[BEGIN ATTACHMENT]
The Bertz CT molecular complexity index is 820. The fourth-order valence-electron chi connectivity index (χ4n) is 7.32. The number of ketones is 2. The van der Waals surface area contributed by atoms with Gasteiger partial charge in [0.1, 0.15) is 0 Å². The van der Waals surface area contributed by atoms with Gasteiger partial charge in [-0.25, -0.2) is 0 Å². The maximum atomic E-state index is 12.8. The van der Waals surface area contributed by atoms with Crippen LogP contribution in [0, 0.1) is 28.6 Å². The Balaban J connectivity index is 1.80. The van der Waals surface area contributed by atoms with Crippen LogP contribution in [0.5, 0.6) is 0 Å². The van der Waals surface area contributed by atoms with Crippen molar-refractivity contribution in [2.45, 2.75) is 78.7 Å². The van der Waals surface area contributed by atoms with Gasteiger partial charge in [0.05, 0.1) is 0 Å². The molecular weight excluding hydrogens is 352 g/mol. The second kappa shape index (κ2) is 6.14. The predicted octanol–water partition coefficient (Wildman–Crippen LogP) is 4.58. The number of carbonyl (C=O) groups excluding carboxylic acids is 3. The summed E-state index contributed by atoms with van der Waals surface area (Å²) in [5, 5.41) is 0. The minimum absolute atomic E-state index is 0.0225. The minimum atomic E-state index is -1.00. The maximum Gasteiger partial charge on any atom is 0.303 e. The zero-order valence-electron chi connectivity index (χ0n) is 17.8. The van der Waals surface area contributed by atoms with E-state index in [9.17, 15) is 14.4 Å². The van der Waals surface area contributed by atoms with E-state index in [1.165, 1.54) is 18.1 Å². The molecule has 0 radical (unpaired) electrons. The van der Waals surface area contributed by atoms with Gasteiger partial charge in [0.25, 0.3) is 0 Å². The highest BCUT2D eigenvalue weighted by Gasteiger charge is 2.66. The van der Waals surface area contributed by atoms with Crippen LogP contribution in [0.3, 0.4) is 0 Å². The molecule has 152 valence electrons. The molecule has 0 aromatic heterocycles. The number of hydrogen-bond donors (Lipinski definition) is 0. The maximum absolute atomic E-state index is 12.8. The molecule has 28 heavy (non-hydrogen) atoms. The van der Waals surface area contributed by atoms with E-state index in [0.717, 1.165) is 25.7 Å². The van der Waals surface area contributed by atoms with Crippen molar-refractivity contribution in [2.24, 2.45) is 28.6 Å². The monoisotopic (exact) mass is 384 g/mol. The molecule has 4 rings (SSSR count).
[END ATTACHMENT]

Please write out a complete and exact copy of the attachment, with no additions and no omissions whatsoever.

The Bertz CT molecular complexity index is 820. The fourth-order valence-electron chi connectivity index (χ4n) is 7.32. The number of ketones is 2. The van der Waals surface area contributed by atoms with Gasteiger partial charge in [0.1, 0.15) is 0 Å². The van der Waals surface area contributed by atoms with Gasteiger partial charge in [-0.25, -0.2) is 0 Å². The maximum atomic E-state index is 12.8. The van der Waals surface area contributed by atoms with Crippen LogP contribution in [0, 0.1) is 28.6 Å². The Balaban J connectivity index is 1.80. The van der Waals surface area contributed by atoms with Crippen LogP contribution in [0.5, 0.6) is 0 Å². The van der Waals surface area contributed by atoms with Crippen molar-refractivity contribution in [2.45, 2.75) is 78.7 Å². The van der Waals surface area contributed by atoms with Gasteiger partial charge in [0.05, 0.1) is 0 Å². The molecular weight excluding hydrogens is 352 g/mol. The second kappa shape index (κ2) is 6.14. The predicted octanol–water partition coefficient (Wildman–Crippen LogP) is 4.58. The number of carbonyl (C=O) groups excluding carboxylic acids is 3. The summed E-state index contributed by atoms with van der Waals surface area (Å²) in [5, 5.41) is 0. The minimum absolute atomic E-state index is 0.0225. The minimum atomic E-state index is -1.00. The maximum Gasteiger partial charge on any atom is 0.303 e. The zero-order valence-electron chi connectivity index (χ0n) is 17.8. The van der Waals surface area contributed by atoms with E-state index in [9.17, 15) is 14.4 Å². The van der Waals surface area contributed by atoms with E-state index in [1.165, 1.54) is 18.1 Å². The molecule has 0 radical (unpaired) electrons. The van der Waals surface area contributed by atoms with Gasteiger partial charge in [0.25, 0.3) is 0 Å². The highest BCUT2D eigenvalue weighted by Gasteiger charge is 2.66. The van der Waals surface area contributed by atoms with Crippen LogP contribution in [0.3, 0.4) is 0 Å². The molecule has 152 valence electrons. The molecule has 0 aromatic heterocycles. The number of hydrogen-bond donors (Lipinski definition) is 0. The maximum absolute atomic E-state index is 12.8. The molecule has 28 heavy (non-hydrogen) atoms. The van der Waals surface area contributed by atoms with E-state index in [0.717, 1.165) is 25.7 Å². The van der Waals surface area contributed by atoms with Crippen molar-refractivity contribution in [2.24, 2.45) is 28.6 Å². The monoisotopic (exact) mass is 384 g/mol. The molecule has 4 rings (SSSR count).